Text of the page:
LIB recap: Locals on parade

GoldBoot, performing Saturday on Life Is Beautiful’s Homegrown Stage.
Photo: Corlene Byrd

After months of speculation, Life Is Beautiful’s local-music program finally revealed its specifics on Saturday, when bands and festival-goers got their first look at the stages set aside for the 15-plus participating Vegas-based bands.

Most played (or will play today) on the Homegrown Stage, constructed atop the City Center Motel’s interior parking lot at the corner of 7th and Fremont. To those walking along Fremont, the stage is barely visible, hidden by the black curtains of a pop-up blackjack tent sponsored by the D. But along 7th, the Homegrown area is open and inviting, buttressed by three interactive installations: a brick-painting craft station, an array of paint-pellet guns and a swimming pool filled with radio-controlled boats.

Throughout the day, Vegas bands met with varied degrees of success drawing and holding onto crowds. Despite playing in peak heat/sun (and losing control over its Farfisa organ in the process), Same Sex Mary fared well, performing to a large throng and likely winning new fans with its groovy, “Nuggets”-era songbook. GoldBoot’s dancey production, which felt out of place in the light of day, was met more indifferently by passers-by. And heavy-rock five-piece Crazy Chief played to a sparse gathering, despite going on just as another bluesy outfit, Alabama Shakes, finished nearby.

When several Vegas bands were chosen for the Red Bull Sound Select Stage last month, it was promoted as an honor, with discernible benefits. After one day of LIB, it’s debatable whether playing the Red Bull stage was actually preferable to winding up on the Homegrown. Food and drink vending and a batch of ATMs aside, the Red Bull area has no ancillary draws like the Homegrown’s, and though the Red Bull crowd area is more open and inviting to foot traffic, it’s only accessible along one street (Fremont). Most importantly, sound seemed shaky for Rhyme N Rhythm’s Red Bull set, with the veteran Vegas hip-hop crew’s four MCs battling mic issues throughout the performance. Still, RNR’s good-time vibe drew an expectedly solid audience in the late afternoon.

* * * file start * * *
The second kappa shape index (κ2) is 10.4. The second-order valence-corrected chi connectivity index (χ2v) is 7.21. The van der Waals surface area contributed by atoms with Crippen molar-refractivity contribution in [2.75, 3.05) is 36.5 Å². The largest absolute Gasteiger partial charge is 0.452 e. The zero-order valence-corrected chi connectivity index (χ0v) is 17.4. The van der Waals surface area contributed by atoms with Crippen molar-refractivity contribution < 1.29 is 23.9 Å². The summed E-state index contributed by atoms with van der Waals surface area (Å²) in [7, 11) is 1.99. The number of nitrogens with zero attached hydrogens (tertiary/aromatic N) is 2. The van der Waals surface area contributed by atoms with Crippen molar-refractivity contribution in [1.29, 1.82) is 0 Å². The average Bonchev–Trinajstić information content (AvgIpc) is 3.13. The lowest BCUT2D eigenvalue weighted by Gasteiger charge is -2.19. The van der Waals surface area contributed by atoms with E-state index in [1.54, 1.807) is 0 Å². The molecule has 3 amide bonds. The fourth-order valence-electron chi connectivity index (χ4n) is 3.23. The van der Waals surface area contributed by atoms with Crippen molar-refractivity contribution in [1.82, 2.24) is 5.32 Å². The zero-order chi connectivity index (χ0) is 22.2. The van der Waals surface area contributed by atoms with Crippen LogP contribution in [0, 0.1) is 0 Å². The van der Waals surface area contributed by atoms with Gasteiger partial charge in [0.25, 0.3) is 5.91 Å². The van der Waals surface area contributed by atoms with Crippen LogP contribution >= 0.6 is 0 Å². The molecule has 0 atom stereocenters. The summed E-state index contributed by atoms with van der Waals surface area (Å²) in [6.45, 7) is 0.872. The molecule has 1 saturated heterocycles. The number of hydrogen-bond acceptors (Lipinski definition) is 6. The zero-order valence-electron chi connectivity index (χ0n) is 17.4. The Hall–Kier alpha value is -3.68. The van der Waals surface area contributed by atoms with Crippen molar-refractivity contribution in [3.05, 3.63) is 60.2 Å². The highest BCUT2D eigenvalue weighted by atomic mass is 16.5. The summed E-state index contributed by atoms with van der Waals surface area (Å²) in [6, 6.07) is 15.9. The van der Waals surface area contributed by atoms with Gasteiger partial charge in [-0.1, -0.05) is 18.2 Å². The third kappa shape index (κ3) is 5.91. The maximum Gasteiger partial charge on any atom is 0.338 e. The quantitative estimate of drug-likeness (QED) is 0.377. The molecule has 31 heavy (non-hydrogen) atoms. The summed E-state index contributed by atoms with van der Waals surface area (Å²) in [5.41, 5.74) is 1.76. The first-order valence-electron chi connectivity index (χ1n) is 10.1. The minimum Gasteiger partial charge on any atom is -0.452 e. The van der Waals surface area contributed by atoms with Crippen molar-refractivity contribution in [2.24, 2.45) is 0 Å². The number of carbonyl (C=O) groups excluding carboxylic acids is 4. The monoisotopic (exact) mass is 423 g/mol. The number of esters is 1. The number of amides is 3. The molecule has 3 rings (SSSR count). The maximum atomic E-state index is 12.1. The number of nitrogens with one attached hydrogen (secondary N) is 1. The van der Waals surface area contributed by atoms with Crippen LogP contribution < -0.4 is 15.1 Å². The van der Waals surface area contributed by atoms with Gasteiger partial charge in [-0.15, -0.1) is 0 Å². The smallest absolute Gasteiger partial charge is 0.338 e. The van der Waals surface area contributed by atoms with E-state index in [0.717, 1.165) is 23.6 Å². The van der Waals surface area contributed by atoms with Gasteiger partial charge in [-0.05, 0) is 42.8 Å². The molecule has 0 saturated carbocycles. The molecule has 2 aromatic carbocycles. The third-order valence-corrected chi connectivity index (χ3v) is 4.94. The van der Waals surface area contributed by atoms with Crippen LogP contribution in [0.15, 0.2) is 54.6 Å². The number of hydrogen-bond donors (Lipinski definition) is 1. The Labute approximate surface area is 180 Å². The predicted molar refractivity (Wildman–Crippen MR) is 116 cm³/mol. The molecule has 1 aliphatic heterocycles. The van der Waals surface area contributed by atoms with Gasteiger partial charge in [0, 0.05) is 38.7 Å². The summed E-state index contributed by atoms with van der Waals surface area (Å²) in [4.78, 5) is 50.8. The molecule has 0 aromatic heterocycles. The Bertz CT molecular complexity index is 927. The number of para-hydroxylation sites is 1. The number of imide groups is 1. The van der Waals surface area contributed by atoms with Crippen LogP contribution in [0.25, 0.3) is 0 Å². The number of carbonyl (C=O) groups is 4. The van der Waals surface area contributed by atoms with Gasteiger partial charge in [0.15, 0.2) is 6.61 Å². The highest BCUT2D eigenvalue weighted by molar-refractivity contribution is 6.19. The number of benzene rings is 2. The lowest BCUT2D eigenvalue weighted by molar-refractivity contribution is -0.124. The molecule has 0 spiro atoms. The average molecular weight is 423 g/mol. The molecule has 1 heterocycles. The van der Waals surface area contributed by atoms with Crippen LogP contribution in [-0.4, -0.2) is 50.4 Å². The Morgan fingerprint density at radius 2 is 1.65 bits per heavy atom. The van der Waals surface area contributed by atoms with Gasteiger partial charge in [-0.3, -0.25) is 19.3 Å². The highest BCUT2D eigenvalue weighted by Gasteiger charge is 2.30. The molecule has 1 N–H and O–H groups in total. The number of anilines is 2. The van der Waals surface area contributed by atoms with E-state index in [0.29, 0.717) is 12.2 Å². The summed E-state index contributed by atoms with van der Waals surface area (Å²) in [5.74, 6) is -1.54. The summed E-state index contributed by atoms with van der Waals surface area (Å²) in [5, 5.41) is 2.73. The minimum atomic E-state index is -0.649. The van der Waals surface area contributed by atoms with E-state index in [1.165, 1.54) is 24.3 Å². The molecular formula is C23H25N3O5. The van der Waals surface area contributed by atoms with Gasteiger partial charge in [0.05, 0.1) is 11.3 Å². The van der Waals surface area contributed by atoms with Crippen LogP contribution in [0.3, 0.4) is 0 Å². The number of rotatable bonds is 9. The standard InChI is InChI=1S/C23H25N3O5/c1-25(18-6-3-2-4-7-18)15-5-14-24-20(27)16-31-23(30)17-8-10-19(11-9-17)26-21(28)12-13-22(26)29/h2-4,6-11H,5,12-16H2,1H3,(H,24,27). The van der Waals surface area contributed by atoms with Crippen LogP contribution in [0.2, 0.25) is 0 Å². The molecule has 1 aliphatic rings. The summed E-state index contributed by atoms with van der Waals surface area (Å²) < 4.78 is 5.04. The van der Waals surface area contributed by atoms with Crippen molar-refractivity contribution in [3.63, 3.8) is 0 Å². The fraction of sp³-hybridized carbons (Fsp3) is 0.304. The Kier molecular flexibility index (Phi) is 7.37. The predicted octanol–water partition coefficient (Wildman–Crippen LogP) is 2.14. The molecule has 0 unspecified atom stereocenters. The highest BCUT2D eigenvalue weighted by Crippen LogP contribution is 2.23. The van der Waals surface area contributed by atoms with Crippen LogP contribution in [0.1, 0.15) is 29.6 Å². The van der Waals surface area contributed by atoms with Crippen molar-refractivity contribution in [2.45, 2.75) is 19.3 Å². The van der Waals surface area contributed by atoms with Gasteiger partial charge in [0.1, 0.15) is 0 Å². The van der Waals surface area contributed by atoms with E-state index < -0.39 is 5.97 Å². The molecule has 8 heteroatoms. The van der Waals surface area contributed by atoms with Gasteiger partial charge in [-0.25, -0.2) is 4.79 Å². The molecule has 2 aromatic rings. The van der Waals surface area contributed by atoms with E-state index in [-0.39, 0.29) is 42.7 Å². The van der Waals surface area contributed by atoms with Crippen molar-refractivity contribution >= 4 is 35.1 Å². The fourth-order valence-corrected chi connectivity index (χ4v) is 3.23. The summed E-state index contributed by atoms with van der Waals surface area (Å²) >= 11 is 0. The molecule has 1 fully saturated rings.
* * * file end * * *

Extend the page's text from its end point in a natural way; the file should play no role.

Photo of Spencer Patterson

Spencer Patterson

Spencer Patterson is the Editor of Las Vegas Weekly, having previously served as Managing Editor, Arts & Entertainment Editor and ...

Get more Spencer Patterson
  • As the singer approaches 50, his vocals remain a high point, his mix of throaty growls and raspy screams sounding near-perfect.

  • He’s done acid in Las Vegas, which he calls “a bad life decision.”

  • "There’s no way we could cover everything we have. It would have to be a three-and-a-half-hour show."

  • Get More Music Stories
Top of Story